Ashitaba, which is the common name used in Japan, is botanically known as Angelica keiskei or Angelica Keiskei Koidzumi. The English translation of the Japanese word “Ashitaba” (アシタバ or 明日葉) is “Tomorrow’s Leaf”. Ashita means ‘tomorrow and ba means ‘leaf.’ The name stems from the plant’s ability to quickly regenerate new leaves after taking cuttings. This give an indication of its potential for longevity of life.
There are two separate substances (products) that are derived from the Ashitaba plant.
The first is the hot-air dried powder of Ashitaba from the leaves and stems. The color of this powder is bright green. The leaves of the Ashitaba plant contain approximately 0.25% to 0.35% chalcones.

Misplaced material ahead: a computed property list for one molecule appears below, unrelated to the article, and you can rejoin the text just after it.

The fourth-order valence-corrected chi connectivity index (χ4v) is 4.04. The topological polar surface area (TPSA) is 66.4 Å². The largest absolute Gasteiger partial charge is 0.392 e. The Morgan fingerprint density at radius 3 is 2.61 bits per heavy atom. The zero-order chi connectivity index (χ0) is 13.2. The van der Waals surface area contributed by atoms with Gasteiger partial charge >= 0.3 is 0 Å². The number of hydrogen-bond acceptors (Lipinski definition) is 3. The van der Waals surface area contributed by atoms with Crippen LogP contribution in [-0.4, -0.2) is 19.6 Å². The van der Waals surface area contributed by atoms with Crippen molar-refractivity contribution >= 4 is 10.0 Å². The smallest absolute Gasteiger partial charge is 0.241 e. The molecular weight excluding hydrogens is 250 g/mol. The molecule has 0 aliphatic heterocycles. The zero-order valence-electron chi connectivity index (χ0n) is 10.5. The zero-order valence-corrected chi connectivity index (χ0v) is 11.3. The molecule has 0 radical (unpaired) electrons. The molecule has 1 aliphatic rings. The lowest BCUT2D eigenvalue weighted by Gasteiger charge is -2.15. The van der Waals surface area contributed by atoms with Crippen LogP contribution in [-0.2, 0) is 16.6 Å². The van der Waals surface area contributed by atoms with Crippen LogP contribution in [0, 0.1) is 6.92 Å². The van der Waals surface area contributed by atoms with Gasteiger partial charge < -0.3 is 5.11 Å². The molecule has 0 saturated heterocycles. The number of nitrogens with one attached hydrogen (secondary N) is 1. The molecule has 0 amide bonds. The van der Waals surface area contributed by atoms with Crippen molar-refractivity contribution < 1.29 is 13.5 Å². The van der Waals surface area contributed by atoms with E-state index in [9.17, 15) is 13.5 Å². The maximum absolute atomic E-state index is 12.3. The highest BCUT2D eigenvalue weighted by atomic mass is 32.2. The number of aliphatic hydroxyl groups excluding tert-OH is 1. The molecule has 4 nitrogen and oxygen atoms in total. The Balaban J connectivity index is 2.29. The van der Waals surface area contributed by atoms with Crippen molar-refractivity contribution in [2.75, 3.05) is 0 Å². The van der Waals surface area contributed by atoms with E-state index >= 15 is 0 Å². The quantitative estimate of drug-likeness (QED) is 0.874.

The second is the powder made from the unique yellow sap which is collected from the Ashitaba’s stem. It is commonly called Ashitaba Chalcone Powder which consists up to 8% chalcones. The color of Ashitaba Chalcone Powder is bright yellow and is a fat-soluble substance.
Although the green Ashitaba powder from the leaves and stems provide nutritional and health benefits, it is the Ashitaba Chalcone Powder (bright yellow powder from the sap of the stem) that is the Chalconoids are natural phenols related to chalcone. They form the central core for a variety of important biological compounds.
Chalcones are the active factors in Angelica Keiskei Koidzumi. At least 20 chalcones have been identified in Angelica Keiskei.
Ashitaba contains a thick, sticky yellow sap, which is not found in other celery plants, and are unique to this strain of angelica. This yellowish element in Ashitaba contain the chalconoids.